For The Last Light of the Sun a bibliography, even a brief one, has to cover more ground than usual, because there were three cultures I was trying to evoke and explore.
For the Vikings (my Erlings) the best single-volume history, to my mind, is Gwyn Jones’s A History of the Vikings. I admit that part of my preference for Jones is his genuinely fine writing, but there’s a lot more to it than style.
Else Roesdahl’s The Vikings is also good, also a one volume overview. F. Donald Logan’s The Vikings in History is another short overview, good on the evolution from raiders to settlers. Neither of these is as purely enjoyable as Jones, though.
I’ll mention some other books. Peter Sawyer (who has done a good deal of impressive scholarship, and seems to be at the forefront of trying to mediate various ‘feuds’ as to the nature of Viking society) edited a handsome Oxford Illustrated History of the Vikings. All the essays are good, but I liked Sawyer’s pair, and one by Simon Keynes, in particular.
The work of Jenny Jochens is at the forefront of a different, wider battle – feminist interpretations of history. Her Women in Old Norse Society gave me a lot to think about, with respect to the challenge of shaping room (in a superficially no-room-at-the-inn society) for my female characters. Carol J. Clover is also a major figure in this field, though to my knowledge her major writings are essentially in periodicals. There’s a lot of work being done on the role of women in Norse/Icelandic culture. (I was given a dozen reprints of articles on the subject by my friend Kristen Pederson.).
Thomas A. DuBois wrote Nordic Religions in the Viking Age. It is useful, among other things, for extracting parallels between Nordic and Celtic and Anglo-Saxon beliefs, pre-Christianity. Similarities can be as interesting as differences. There are, of course, a myriad of modern retellings of the Norse myths, I won’t select among them.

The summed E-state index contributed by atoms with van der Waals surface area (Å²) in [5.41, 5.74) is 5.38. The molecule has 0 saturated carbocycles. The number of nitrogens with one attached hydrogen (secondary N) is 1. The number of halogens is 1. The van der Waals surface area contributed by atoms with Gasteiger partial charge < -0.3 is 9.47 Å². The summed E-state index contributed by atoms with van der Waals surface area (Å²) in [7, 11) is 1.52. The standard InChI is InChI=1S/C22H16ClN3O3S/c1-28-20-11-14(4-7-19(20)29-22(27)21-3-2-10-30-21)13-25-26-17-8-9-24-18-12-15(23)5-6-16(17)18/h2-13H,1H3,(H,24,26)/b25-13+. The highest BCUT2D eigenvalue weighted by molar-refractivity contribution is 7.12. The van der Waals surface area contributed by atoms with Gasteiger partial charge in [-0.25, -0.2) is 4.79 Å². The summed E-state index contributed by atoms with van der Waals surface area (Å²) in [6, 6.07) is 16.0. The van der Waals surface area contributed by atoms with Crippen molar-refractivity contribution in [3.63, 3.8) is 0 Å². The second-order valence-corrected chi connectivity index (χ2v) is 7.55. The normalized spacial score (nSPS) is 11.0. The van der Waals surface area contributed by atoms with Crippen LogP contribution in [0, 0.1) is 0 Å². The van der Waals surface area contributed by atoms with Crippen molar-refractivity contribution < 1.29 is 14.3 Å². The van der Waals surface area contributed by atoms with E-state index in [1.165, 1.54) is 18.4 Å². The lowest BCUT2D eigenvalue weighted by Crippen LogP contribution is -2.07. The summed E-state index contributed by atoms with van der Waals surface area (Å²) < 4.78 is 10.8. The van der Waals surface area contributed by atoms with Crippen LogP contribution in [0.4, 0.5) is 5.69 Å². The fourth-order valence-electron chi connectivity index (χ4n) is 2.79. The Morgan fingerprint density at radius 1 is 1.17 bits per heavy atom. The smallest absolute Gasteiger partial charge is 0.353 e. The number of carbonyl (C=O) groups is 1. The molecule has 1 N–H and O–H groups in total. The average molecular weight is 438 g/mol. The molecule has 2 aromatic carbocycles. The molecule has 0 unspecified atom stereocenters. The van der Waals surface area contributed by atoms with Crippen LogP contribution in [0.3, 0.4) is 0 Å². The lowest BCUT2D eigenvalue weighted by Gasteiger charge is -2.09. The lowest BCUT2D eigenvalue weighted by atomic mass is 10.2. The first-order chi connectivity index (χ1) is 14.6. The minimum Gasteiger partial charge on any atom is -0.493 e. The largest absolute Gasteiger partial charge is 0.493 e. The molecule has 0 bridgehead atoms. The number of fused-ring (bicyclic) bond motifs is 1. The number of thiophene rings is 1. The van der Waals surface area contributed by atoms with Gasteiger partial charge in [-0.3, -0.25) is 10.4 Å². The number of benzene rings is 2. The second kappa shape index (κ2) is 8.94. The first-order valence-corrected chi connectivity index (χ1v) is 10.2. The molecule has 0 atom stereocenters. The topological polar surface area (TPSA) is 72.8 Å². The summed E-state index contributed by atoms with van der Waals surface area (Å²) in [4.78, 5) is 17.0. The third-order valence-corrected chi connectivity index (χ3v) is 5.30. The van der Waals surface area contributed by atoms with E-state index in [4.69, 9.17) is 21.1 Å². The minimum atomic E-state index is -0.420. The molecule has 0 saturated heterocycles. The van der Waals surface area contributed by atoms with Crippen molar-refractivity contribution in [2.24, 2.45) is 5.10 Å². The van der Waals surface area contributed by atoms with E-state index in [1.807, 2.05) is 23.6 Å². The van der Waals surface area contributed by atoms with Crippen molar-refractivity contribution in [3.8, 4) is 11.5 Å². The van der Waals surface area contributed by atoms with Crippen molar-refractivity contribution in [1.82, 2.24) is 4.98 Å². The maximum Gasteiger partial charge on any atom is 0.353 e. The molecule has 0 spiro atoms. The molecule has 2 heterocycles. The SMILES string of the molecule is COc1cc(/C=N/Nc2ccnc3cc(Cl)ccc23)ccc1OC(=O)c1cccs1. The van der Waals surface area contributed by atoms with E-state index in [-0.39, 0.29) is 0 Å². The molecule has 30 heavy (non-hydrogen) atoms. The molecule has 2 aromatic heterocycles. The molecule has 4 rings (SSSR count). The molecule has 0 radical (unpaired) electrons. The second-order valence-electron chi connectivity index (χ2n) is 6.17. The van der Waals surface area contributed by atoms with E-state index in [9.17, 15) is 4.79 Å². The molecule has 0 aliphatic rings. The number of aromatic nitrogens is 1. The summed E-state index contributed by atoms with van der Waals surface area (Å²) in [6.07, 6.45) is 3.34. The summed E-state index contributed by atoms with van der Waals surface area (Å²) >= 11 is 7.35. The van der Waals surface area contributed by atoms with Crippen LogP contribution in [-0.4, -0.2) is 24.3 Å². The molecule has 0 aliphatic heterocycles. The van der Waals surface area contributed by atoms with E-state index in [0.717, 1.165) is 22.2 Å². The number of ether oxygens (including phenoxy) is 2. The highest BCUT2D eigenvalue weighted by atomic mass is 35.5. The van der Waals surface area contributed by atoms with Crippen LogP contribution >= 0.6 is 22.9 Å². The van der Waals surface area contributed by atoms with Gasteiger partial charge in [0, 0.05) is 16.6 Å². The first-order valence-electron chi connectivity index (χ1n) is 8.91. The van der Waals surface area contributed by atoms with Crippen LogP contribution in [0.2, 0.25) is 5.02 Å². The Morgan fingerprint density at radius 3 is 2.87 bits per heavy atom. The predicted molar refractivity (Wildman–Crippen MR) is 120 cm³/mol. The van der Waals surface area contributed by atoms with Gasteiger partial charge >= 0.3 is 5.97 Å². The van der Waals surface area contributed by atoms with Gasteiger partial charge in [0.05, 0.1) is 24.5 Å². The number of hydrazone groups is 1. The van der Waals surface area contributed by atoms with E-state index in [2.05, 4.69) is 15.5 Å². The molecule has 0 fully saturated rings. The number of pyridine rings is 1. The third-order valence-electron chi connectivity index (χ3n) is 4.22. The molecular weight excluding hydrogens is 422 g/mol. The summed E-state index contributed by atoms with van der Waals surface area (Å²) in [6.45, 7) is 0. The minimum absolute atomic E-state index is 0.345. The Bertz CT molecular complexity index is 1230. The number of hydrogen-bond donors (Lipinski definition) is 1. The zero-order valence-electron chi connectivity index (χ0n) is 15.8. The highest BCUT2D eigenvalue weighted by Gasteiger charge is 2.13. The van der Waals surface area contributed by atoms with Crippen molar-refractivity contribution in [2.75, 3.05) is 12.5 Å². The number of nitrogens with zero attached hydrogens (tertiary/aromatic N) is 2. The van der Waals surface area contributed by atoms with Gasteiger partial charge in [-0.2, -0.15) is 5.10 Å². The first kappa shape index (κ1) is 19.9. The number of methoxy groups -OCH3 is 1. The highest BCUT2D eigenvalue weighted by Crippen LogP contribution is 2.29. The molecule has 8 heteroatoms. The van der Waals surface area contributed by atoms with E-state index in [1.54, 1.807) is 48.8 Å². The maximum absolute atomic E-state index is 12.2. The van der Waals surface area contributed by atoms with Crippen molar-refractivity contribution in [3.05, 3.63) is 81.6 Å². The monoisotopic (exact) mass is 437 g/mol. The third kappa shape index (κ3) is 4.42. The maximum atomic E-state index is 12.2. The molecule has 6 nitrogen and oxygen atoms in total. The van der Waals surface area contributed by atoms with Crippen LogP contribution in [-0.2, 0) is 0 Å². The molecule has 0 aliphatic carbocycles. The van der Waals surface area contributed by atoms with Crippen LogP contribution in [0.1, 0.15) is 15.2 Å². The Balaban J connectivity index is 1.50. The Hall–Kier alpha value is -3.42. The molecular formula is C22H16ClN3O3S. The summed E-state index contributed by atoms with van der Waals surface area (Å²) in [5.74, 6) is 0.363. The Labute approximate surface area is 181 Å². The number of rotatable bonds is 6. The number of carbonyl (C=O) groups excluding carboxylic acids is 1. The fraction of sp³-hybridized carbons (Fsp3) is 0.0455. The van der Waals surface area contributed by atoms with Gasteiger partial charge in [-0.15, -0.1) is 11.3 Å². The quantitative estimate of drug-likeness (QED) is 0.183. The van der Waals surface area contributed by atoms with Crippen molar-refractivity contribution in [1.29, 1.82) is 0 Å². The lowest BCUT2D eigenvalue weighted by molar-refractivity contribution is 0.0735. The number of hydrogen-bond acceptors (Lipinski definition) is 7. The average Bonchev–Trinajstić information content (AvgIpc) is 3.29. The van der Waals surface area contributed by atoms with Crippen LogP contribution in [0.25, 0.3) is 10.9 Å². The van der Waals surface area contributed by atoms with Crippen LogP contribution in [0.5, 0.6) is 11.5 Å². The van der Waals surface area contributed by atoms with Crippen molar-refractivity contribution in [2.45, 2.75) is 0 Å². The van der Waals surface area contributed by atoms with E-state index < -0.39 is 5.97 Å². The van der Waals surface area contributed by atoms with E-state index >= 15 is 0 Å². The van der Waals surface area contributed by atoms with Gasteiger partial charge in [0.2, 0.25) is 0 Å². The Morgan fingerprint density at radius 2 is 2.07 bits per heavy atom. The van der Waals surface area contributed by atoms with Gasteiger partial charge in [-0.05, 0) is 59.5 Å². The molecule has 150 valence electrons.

R. I. Page’s Chronicles of the Vikings is a tidy sourcebook of original writings, both about the Norsemen, and from their sagas and funeral odes.
The sagas were and are indispensable. They shaped my thinking and the prose style of the book, including the ‘sidebar lives’ – as I like to call them. There are too many sagas for me to select among them here. Oh, well, one: if you read a single saga read Njal’s.
Jane Smiley has edited a compilation called The Sagas of the Icelanders. Elsewhere, Lee M. Hollander’s version of The Saga of the Jomsvikings gave me much to consider and work with in the interplay between legend and history, as to a mercenary subculture. (Hollander also did versions of the Poetic Edda and Njal’s Saga.)
On the Anglo-Saxons, I started with Alfred. My own preferred overview is Richard Abels, Alfred the Great. There are dozens (at least) of books, though. One iconoclastic treatment is by Alfred P. Smyth: King Alfred the Great. I didn’t find it sympathetic, but I’ll note it for those who like contrary views of major figures.
Possibly the best-known general history text is Peter Hunter Blair, An Introduction to Anglo-Saxon England. I think I prefer the style of Sawyer (the same Sawyer as above) covering the same seven centuries in From Roman Britain to Norman England. I also liked and used James Campbell’s illustrated The Anglo-Saxons, a lighter introduction than either Blair or Sawyer.